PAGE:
The AZA Story

As written in the 6th edition of the Traditions Packet

In 1923 there was a group of 15 Jewish teens who wanted to join their school’s fraternity, the Alpha Zeta Alpha. The fraternity would not let them join because they were Jewish. They decided that they would protest the Greek system and start a Jewish fraternity using Hebrew letters. From this point on, they would be the Aleph Zadik Aleph. At first, the letters had no meaning. Two years later, when the Aleph Zadik Aleph for Young Men was adopted by B’nai B’rith, the name was interpreted to represent the motto of the sponsoring organization. The first Aleph was to stand for Ahavah, brotherly love; Zadik, T’zedakah, benevolence; the second Aleph, Achdoos, harmony. This first group would be known as Mother Chapter #1. Abe Baboir was elected as the Aleph Zadik Aleph’s first president and Nathan Mnookin would be the fraternity’s first advisor.

A few months after the fraternity was started, Mnooking moved to Kansas City where he started another chapter of this fraternity. The men of Mother Chapter #1 asked Sam Beber to be their next advisor. Beber had many dreams for the fraternity. He saw the fraternity spreading throughout the U.S. and the world. His idea was to have an unmistakably Jewish fraternity. Sam Beber is now regarded as the founder of the Aleph Zadik Aleph.

On May 3, 1924, at a meeting at Harry Lapidus’s house, a constitution was drawn up and the Aleph Zadik Aleph was officially established. At the same meeting, the Supreme Advisory Council was started as the policy-making body of the fraternity.

During July 4-6 1924, the first National Convention of the Aleph Zadik Aleph was held at the JCC in Omaha, Nebraska. At this time, there were four chapters: Mother Chapter AZA #1 in Omaha, Nebraska: AZA #2 in Kansas City, Kansas; AZA #3 in Lincoln, Nebraska; and AZA #4 in Des Moines, Iowa. Two thirds of the membership (94 people) came for a weekend of brotherhood and friendship. There was a deadlock for the Grand Aleph Godol race between Charles Shane and William Horowitz. Eventually, the decision was turned over to the Supreme Advisory Council and, on the fact that Shane was 20 and Horowitz was only 17, Shane became the first Grand Aleph Godol and Horowitz the first Grand Aleph S’gan.

At the 1925 B’nai B’rith International Convention, Henry Monsky presented a petition to get the Aleph Zadik Aleph adopted by B’nai B’rith. Of course the petition was accepted, and the Aleph Zadik Aleph was now the junior order of B’nai B’rith.

In 1926, at the second International Convention, Philip Klutznick was elected as the second Grand Aleph Godol. After his term, Klutznick became the International Director of AZA; he would later go on to serve as President of B’nai B’rith, US Ambassador to the UN, Chairman of the World Jewish Congress, and Secretary of Commerce under the Carter administration. Also in 1925, AZA went international, establishing the first Canadian chapter in Calgary, Alberta, and the Shofar, the official AZA newspaper, was created. In 1928, Dr. Boris D. Bogen presented his Five-Fold-and-Full plan, which developed the five folds of AZA: athletic, social, educational, community service/social action, and Judaic programming. The five folds have been used ever since as categories under which events may fall.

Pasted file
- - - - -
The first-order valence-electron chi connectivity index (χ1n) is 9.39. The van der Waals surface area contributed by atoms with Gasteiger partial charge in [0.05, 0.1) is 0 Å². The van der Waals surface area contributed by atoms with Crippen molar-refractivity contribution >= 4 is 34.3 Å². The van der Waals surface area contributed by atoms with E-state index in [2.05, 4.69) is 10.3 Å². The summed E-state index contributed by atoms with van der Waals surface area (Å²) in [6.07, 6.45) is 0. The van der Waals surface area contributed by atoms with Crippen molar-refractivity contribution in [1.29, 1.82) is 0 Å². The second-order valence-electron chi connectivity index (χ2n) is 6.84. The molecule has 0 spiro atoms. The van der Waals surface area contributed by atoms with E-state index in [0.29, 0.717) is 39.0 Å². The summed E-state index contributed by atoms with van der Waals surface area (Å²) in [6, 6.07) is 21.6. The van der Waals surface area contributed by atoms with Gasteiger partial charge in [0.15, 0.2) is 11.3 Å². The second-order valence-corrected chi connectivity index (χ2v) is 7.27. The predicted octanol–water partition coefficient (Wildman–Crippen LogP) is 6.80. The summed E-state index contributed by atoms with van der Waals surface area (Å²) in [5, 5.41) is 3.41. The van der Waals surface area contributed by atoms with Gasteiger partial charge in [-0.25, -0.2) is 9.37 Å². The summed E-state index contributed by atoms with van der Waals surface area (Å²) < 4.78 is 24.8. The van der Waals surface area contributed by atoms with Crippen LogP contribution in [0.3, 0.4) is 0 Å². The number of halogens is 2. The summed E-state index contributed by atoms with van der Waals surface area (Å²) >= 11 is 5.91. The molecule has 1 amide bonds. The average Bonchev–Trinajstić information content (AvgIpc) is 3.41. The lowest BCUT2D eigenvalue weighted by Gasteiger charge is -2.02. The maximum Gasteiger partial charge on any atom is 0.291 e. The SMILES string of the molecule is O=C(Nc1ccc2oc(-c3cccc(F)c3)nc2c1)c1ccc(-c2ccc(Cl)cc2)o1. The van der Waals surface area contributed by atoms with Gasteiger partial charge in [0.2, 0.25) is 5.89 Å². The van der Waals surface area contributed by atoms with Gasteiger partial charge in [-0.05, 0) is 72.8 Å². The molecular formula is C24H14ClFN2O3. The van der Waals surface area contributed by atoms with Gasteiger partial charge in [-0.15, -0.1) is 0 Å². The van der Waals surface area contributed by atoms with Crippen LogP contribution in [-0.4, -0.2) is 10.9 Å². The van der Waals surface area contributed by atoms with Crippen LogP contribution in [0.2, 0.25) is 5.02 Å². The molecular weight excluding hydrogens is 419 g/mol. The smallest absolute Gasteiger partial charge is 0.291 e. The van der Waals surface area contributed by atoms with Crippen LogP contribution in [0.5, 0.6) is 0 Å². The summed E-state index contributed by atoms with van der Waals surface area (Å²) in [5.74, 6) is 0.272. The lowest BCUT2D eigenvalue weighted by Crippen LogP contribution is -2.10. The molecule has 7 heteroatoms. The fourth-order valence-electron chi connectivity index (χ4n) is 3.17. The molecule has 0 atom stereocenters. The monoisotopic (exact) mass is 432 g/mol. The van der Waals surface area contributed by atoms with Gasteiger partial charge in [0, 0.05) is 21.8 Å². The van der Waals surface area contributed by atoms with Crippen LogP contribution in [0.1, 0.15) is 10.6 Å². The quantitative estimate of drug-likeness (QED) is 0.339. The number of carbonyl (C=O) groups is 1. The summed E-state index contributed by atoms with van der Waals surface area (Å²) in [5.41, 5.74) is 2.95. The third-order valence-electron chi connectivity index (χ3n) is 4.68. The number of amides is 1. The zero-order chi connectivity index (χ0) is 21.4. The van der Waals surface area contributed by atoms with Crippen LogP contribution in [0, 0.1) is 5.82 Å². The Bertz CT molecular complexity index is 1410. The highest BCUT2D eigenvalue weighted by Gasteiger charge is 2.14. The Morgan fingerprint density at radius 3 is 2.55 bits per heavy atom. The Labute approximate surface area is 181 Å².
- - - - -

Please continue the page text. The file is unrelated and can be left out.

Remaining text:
Despite the crippling Greate Depression, the AZA managed to continue to grow. After 10 years (in 1933), AZA had 100 chapters in North America. However, one of the most tragic events in the history of the order happened in 1932: Harry Lapidus, former treasurer of the Supreme Advisory Council, was assassinated. The Lapidus Memorial Forest in Palestine was established in his memory. In 1936, the first European chapter was created in Sofia, Bulgaria. It was called Karmen Chapter. In 1938, the first Middle Eastern chapter opened in Tel Aviv.

In the forties, AZA mobilized for war. Massive war support efforts of dollars and man-hours were contributed by AZA. Over 10,000 members and alumni served in the Canadian and US armed forces, and as many as 250 were reported killed. As a result, the minimum age of membership was lowered from 16 to 14. In 1944, B’nai B’rith Girls was officially recognized and BBYO was born. On November 10, 1944, the Supreme Advisory Council was replaced by the BBYO Commission, with Henry Monsky as its first chairman.

On the Silver Anniversary of AZA (1949), the order had about 420 chapters worldwide. The fifties held a time of great prosperity for BBYO just as it did for the rest of the US. The fraternity focused more and more on the leadership aspect, establishing International Kallah, ILTC, and ISI programs.

In 2002, BBYO Inc. split from B’nai B’rith and became an independent corporation.

When the Golden Anniversary of AZA took place in 1974, BBYO was at its height, with over 40,000 members worldwide. New programs, such as CLTC, had been created, and new regions of the world had enjoyed their first taste of BBYO. Noar Lenoar, the counterpart of BBYO in Israel, had been established.

BBYO’s membership declined following its height in the 70’s. Membership decreased to just over 15,000 in 2005. Although membership has decreased, BBYO is certainly not down-and-out. The many teens that now belong to the order experience the same feeling of brotherhood that those 15 boys felt 95 years ago when AZA was born.